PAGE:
anthropology editor website

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A full set of resources to accompany this feature can be downloaded for free here. Calling all English teachers: does this sound familiar? As structure gcse english lit essay go through extracts in the last lesson on Friday afternoon, you ask carefully crafted questions, and note with satisfaction how students shoot their hands up in a flash, like Barry Allen on the run. Later, back at home, you mark them. What went wrong?

Anthropology editor website dead connection book report

Anthropology editor website

ISSN: Editor-in-chief: John R. About this journal Open Anthropological Research is an international open access, peer-reviewed academic journal that publishes original, high-quality research on all aspects of anthropology. Your Benefits Why subscribe and read Open Anthropological Research provides an international publishing platform for research topics in anthropology. Why submit Open Anthropological Research is a peer-reviewed, open access journal, which means that contributions can easily achieve worldwide readership.

Authors of Open Anthropological Research benefit from: no article submission or article processing charges APCs in transparent, comprehensive and fast peer review efficient fast-track publication worldwide dissemination and accessibility of articles promotion of each published article free language-correction services for authors from non-English speaking regions secure archiving by De Gruyter and the independent archiving service Portico.

Volume 1 Issue 1. January Policy Forum Unable to retrieve citations for this document. The State of Anthropology in Poland. Page range: Law 2. In this essay, I analyze the effects of this law on ethnology and anthropology in Poland. I look at how the law affected anthropological research, especially its financing, and training, including enrollment of students. I place this discussion withing the broader context of reforms aimed at Polish higher education.

Anthropology and Pandemics Unable to retrieve citations for this document. Merrill Singer, Barbara Rylko-Bauer. Abstract This paper examines the COVID pandemic in light of two key concepts in medical anthropology: syndemics and structural violence. The paper concludes with a discussion on the role of anthropology in responding to COVID from a syndemics perspective. Research Article Unable to retrieve citations for this document.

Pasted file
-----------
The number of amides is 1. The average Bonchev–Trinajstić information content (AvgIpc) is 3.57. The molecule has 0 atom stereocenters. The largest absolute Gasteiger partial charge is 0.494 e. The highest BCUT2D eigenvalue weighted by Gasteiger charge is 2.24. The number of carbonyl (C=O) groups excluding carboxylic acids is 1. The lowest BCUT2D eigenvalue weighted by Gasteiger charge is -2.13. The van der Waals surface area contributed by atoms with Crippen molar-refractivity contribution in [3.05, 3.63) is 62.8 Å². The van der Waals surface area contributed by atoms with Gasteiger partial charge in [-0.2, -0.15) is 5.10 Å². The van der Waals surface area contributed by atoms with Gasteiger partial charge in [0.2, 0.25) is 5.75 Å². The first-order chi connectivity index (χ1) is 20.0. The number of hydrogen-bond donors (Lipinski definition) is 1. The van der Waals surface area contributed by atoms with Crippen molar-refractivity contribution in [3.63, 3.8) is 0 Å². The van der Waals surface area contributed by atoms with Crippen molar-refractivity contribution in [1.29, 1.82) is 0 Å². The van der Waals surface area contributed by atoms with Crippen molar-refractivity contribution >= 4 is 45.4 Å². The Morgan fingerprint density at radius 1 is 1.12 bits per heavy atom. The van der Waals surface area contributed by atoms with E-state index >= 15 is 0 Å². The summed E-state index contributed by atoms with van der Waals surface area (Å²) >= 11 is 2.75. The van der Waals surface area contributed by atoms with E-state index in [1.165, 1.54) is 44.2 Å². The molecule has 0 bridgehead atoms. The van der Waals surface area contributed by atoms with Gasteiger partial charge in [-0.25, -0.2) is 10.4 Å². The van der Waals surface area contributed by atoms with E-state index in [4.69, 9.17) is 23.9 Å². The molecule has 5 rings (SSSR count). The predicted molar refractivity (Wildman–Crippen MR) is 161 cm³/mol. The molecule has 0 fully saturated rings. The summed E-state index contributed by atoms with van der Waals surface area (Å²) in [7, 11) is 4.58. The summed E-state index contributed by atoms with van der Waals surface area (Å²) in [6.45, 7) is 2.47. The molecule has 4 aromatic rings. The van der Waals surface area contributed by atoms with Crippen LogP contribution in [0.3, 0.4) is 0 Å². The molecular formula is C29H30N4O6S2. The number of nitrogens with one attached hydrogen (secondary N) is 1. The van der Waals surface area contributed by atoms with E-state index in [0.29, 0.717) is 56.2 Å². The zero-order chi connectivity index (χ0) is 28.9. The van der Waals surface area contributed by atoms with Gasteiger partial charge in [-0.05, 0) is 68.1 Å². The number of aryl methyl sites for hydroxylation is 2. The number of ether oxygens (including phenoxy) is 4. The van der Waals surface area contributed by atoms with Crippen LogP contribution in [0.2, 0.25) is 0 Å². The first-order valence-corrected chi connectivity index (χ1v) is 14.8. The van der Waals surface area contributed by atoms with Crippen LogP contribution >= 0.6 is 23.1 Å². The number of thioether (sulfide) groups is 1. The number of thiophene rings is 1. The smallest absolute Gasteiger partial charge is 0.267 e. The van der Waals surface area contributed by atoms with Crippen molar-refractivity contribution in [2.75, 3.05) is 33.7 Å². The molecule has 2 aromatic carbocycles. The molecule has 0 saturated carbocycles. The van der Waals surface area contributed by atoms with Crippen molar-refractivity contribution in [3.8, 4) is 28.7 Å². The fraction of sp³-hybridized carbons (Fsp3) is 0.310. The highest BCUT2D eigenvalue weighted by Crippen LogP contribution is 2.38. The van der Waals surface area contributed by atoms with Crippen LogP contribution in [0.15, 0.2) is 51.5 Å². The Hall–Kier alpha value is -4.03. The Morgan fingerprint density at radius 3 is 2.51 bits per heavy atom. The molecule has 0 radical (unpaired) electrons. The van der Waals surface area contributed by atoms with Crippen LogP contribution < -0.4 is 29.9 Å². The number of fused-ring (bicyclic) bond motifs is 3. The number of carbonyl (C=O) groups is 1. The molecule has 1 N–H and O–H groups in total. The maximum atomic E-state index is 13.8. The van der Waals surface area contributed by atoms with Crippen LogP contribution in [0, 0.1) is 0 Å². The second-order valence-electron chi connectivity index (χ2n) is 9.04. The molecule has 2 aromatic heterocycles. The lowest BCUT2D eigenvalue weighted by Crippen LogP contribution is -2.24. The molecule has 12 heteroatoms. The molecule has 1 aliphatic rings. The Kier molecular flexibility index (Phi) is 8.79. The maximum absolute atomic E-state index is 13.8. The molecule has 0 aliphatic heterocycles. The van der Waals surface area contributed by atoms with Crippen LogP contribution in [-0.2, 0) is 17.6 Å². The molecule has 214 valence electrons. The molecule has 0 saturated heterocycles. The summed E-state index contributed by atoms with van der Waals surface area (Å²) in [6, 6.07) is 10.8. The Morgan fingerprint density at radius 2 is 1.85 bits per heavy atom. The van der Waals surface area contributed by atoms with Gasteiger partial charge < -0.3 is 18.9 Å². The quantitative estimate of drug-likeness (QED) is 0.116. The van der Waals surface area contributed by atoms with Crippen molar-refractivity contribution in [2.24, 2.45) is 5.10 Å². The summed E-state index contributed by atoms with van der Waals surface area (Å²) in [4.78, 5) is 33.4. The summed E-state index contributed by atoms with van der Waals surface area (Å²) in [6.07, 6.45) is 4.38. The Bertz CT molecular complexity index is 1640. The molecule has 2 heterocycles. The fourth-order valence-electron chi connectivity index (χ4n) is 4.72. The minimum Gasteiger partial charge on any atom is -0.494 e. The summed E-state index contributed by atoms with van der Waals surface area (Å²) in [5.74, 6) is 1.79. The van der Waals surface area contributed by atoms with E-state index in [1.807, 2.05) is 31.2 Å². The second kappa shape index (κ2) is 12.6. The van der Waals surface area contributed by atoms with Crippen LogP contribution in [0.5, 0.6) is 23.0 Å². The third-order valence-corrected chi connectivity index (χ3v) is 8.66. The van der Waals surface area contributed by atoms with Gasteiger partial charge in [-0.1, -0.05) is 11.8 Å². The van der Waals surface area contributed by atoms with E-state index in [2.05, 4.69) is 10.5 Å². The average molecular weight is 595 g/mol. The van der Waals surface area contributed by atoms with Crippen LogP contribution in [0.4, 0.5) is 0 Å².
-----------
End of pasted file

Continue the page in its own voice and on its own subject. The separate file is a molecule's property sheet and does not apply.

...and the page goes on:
Alfred Montoya. Abstract This article explores the discursive and practical marking of male sexual minorities in Vietnam, as targets of a series of biopolitical regimes whose aim, ostensibly, was and is to secure the health and wellbeing of the population from the French colonial period to the present , regimes which linked biology, technoscientific intervention and normative sexuality in the service of state power.

Martha Lincoln. In the early months of the novel coronavirus pandemic in the United States, this perspective on the social value of death emerged in diverse contexts, particularly in claims that deaths were a necessary consequence of returning economies to normal. Necrosecurity discourse encourages audiences to perceive coronavirus fatalities as neither preventable nor exceptional, and to perceive themselves as facing little risk of infection or death.

Overlooking the realities of infectious disease epidemiology, these accounts portrayed COVID as a mild disease and imagined a population of robust and physically normative individuals who would survive an epidemic unscathed and ready to return to work.

These appeals articulate with powerful cultural tropes of survivorship, in which statistical calculations of relative risk and life chances—ostensibly cited to inspire hope for an individual outcome—conceal a zero-sum calculus in which ill or susceptible individuals are pitted against one another.